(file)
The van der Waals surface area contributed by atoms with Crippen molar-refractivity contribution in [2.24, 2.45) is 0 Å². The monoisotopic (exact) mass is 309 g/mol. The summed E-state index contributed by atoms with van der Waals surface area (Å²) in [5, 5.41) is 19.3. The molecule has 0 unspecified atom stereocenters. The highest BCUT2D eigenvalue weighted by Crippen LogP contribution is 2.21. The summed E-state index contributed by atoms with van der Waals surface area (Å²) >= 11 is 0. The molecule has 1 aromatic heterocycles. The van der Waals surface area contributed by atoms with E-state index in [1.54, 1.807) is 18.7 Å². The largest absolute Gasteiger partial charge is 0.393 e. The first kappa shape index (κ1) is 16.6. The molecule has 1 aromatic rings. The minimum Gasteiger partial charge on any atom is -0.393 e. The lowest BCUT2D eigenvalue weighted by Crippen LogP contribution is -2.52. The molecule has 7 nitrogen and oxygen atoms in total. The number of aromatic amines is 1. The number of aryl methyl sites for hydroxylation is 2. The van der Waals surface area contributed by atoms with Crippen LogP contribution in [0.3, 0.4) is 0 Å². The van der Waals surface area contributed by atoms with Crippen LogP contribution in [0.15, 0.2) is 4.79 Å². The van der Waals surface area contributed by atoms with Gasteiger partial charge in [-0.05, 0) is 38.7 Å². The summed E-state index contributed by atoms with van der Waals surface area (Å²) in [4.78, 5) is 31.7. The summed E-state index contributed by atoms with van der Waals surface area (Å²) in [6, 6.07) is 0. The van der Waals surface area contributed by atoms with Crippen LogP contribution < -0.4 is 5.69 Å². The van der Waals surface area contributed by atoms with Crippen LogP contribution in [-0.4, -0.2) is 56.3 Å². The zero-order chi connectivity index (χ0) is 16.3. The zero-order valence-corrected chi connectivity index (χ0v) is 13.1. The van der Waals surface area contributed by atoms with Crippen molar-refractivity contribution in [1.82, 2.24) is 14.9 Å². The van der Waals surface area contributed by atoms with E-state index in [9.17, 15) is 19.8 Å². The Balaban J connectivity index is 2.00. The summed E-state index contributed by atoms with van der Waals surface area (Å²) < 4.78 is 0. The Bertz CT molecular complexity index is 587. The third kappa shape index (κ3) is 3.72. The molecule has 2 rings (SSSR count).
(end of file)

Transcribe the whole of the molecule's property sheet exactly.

The van der Waals surface area contributed by atoms with Crippen molar-refractivity contribution in [2.24, 2.45) is 0 Å². The monoisotopic (exact) mass is 309 g/mol. The summed E-state index contributed by atoms with van der Waals surface area (Å²) in [5, 5.41) is 19.3. The molecule has 0 unspecified atom stereocenters. The highest BCUT2D eigenvalue weighted by Crippen LogP contribution is 2.21. The summed E-state index contributed by atoms with van der Waals surface area (Å²) >= 11 is 0. The molecule has 1 aromatic heterocycles. The van der Waals surface area contributed by atoms with E-state index in [1.54, 1.807) is 18.7 Å². The largest absolute Gasteiger partial charge is 0.393 e. The first kappa shape index (κ1) is 16.6. The molecule has 1 aromatic rings. The minimum Gasteiger partial charge on any atom is -0.393 e. The lowest BCUT2D eigenvalue weighted by Crippen LogP contribution is -2.52. The molecule has 7 nitrogen and oxygen atoms in total. The number of aromatic amines is 1. The number of aryl methyl sites for hydroxylation is 2. The van der Waals surface area contributed by atoms with Crippen LogP contribution in [0.3, 0.4) is 0 Å². The van der Waals surface area contributed by atoms with Crippen LogP contribution in [0.15, 0.2) is 4.79 Å². The van der Waals surface area contributed by atoms with Gasteiger partial charge in [-0.05, 0) is 38.7 Å². The summed E-state index contributed by atoms with van der Waals surface area (Å²) in [4.78, 5) is 31.7. The summed E-state index contributed by atoms with van der Waals surface area (Å²) in [6, 6.07) is 0. The van der Waals surface area contributed by atoms with Crippen LogP contribution < -0.4 is 5.69 Å². The van der Waals surface area contributed by atoms with Crippen LogP contribution in [-0.4, -0.2) is 56.3 Å². The zero-order chi connectivity index (χ0) is 16.3. The zero-order valence-corrected chi connectivity index (χ0v) is 13.1. The van der Waals surface area contributed by atoms with Crippen molar-refractivity contribution in [1.82, 2.24) is 14.9 Å². The van der Waals surface area contributed by atoms with E-state index in [9.17, 15) is 19.8 Å². The Balaban J connectivity index is 2.00. The summed E-state index contributed by atoms with van der Waals surface area (Å²) < 4.78 is 0. The Bertz CT molecular complexity index is 587. The third kappa shape index (κ3) is 3.72. The molecule has 2 rings (SSSR count).